Article Text

Download PDFPDF
Zoonotic acquisition of cutaneous Sporothrix braziliensis infection in the UK
  1. Raissa Rachman1,
  2. Marcin Ligaj2,
  3. Suchitra Chinthapalli3 and
  4. Robert Serafino Wani4
  1. 1Microbiology, The Royal London Hospital, London, UK
  2. 2Histopathology, The Royal London Hospital, London, UK
  3. 3Dermatology, The Royal London Hospital, London, UK
  4. 4Pathology, Barts Health NHS Trust, London, UK
  1. Correspondence to Dr Robert Serafino Wani; robertserafinowani{at}


A veterinarian presented with multiple erythematous tender nodules over his right hand and arm. One month prior to the appearance of the lesions, he had treated a cat imported from Brazil who had ulcerated pustular cutaneous lesions. Despite antibiotic treatment there had been no improvement in his symptoms.

Biopsies from the patient were sent for histology, bacterial and fungal culture. Periodic acid-Schiff (PAS) stains showed a PAS positive oval yeast-like micro-organism with surrounding necrosis. Fungal cultures resembling Sporothrix species grew after 18 days with typical appearances seen on direct microscopy; this was confirmed as Sporothrix brasiliensis on 18S PCR. The patient was treated with oral itraconazole.

This is a unique case of cutaneous S. brasiliensis acquired from an infected imported cat. S. brasiliensis is a rare pathogen in the UK. This case has clinical relevance due to its unusual aetiology and in raising awareness of rarer infections associated with importation of pets and global travel. Clinicians should be aware of sporotrichosis as a differential diagnosis for cutaneous and extracutaneous infection in patients with a high risk of exposure, as well as the use of appropriate diagnostic tests.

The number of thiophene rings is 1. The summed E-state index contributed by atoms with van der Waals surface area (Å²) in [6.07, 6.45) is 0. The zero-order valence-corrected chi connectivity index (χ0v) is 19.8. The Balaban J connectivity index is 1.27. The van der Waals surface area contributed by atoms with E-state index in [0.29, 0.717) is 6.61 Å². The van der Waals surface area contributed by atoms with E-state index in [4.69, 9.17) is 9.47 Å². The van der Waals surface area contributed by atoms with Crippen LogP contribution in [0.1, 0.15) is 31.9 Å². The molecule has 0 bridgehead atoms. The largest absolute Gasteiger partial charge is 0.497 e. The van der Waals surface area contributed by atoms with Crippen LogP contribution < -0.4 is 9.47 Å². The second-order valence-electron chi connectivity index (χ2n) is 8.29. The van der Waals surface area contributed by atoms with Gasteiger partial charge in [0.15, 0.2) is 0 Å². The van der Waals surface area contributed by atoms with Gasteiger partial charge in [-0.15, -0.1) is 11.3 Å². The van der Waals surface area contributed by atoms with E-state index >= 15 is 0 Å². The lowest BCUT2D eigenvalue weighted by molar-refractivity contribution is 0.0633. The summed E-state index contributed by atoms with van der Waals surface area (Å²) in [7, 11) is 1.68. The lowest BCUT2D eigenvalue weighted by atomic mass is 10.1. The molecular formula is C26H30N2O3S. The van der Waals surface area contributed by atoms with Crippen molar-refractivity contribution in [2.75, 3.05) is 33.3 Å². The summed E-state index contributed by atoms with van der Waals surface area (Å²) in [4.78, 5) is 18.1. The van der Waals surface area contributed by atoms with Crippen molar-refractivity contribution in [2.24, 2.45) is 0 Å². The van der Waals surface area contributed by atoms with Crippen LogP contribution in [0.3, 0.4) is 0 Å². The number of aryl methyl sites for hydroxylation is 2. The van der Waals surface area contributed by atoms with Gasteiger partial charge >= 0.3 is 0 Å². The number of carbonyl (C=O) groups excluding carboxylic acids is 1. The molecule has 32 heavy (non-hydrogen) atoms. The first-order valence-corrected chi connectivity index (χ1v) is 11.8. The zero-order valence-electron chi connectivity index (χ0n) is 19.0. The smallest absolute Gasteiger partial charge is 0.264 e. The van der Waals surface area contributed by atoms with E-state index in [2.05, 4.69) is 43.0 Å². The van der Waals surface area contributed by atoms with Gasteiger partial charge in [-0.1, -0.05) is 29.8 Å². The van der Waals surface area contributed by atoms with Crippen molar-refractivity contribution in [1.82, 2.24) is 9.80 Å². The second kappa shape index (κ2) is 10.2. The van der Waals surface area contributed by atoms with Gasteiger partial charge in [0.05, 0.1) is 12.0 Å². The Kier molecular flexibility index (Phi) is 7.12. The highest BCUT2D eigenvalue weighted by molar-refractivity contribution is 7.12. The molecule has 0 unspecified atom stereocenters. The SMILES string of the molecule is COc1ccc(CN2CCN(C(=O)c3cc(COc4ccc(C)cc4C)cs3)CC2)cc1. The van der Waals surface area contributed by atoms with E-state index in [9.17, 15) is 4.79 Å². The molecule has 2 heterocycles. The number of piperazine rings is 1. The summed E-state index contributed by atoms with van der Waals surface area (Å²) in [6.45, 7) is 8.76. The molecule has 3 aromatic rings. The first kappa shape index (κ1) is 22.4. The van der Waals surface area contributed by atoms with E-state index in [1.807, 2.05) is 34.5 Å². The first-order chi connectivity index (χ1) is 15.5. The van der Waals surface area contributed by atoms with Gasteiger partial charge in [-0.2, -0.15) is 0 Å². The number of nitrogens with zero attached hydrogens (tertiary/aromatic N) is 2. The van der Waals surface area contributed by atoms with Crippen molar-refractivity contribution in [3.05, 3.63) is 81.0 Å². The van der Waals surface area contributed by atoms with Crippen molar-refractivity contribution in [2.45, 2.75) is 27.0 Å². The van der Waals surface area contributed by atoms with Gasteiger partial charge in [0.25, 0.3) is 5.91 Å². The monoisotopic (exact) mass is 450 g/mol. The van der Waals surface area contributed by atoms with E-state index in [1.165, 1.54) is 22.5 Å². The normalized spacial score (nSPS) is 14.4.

• Infectious diseases
  • Dermatology
  • Global Health
  • Tropical medicine (infectious disease)

Statistics from

Request Permissions

If you wish to reuse any or all of this article please use the link below which will take you to the Copyright Clearance Center’s RightsLink service. You will be able to get a quick price and instant permission to reuse the content in many different ways.


  • Contributors RR wrote the case report. SC and RS-W reviewed the report. RR and ML were involved in the microbiological diagnosis. All four authors were involved in the patient's care.

  • Funding The authors have not declared a specific grant for this research from any funding agency in the public, commercial or not-for-profit sectors.

  • Case reports provide a valuable learning resource for the scientific community and can indicate areas of interest for future research. They should not be used in isolation to guide treatment choices or public health policy.

  • Competing interests None declared.

  • Provenance and peer review Not commissioned; externally peer reviewed.